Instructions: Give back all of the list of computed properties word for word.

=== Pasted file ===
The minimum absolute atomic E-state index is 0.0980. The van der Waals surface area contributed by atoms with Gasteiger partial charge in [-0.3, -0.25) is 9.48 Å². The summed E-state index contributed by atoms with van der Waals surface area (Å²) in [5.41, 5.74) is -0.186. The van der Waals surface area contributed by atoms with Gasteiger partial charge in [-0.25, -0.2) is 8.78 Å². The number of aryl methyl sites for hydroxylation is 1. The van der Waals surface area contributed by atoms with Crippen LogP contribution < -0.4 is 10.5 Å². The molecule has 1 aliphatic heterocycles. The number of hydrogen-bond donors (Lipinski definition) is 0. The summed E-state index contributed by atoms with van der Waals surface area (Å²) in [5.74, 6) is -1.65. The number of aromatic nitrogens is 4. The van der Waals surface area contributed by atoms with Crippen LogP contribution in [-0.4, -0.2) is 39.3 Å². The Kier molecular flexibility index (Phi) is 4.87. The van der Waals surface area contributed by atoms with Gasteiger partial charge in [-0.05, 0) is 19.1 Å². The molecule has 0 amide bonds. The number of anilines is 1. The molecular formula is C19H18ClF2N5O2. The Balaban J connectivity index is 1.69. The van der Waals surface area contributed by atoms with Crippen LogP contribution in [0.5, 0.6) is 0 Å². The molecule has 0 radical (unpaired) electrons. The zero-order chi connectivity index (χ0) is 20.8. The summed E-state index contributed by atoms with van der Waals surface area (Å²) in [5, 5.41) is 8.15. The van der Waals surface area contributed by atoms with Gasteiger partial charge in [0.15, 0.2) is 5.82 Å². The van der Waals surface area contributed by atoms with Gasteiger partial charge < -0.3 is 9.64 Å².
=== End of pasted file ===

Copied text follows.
The minimum absolute atomic E-state index is 0.0980. The van der Waals surface area contributed by atoms with Gasteiger partial charge in [-0.3, -0.25) is 9.48 Å². The summed E-state index contributed by atoms with van der Waals surface area (Å²) in [5.41, 5.74) is -0.186. The van der Waals surface area contributed by atoms with Gasteiger partial charge in [-0.25, -0.2) is 8.78 Å². The number of aryl methyl sites for hydroxylation is 1. The van der Waals surface area contributed by atoms with Crippen LogP contribution < -0.4 is 10.5 Å². The molecule has 1 aliphatic heterocycles. The number of hydrogen-bond donors (Lipinski definition) is 0. The summed E-state index contributed by atoms with van der Waals surface area (Å²) in [5.74, 6) is -1.65. The number of aromatic nitrogens is 4. The van der Waals surface area contributed by atoms with Crippen LogP contribution in [-0.4, -0.2) is 39.3 Å². The Kier molecular flexibility index (Phi) is 4.87. The van der Waals surface area contributed by atoms with Gasteiger partial charge in [-0.05, 0) is 19.1 Å². The molecule has 0 amide bonds. The number of anilines is 1. The molecular formula is C19H18ClF2N5O2. The Balaban J connectivity index is 1.69. The van der Waals surface area contributed by atoms with Crippen LogP contribution in [0.5, 0.6) is 0 Å². The molecule has 0 radical (unpaired) electrons. The zero-order chi connectivity index (χ0) is 20.8. The summed E-state index contributed by atoms with van der Waals surface area (Å²) in [5, 5.41) is 8.15. The van der Waals surface area contributed by atoms with Gasteiger partial charge in [0.15, 0.2) is 5.82 Å². The van der Waals surface area contributed by atoms with Gasteiger partial charge < -0.3 is 9.64 Å².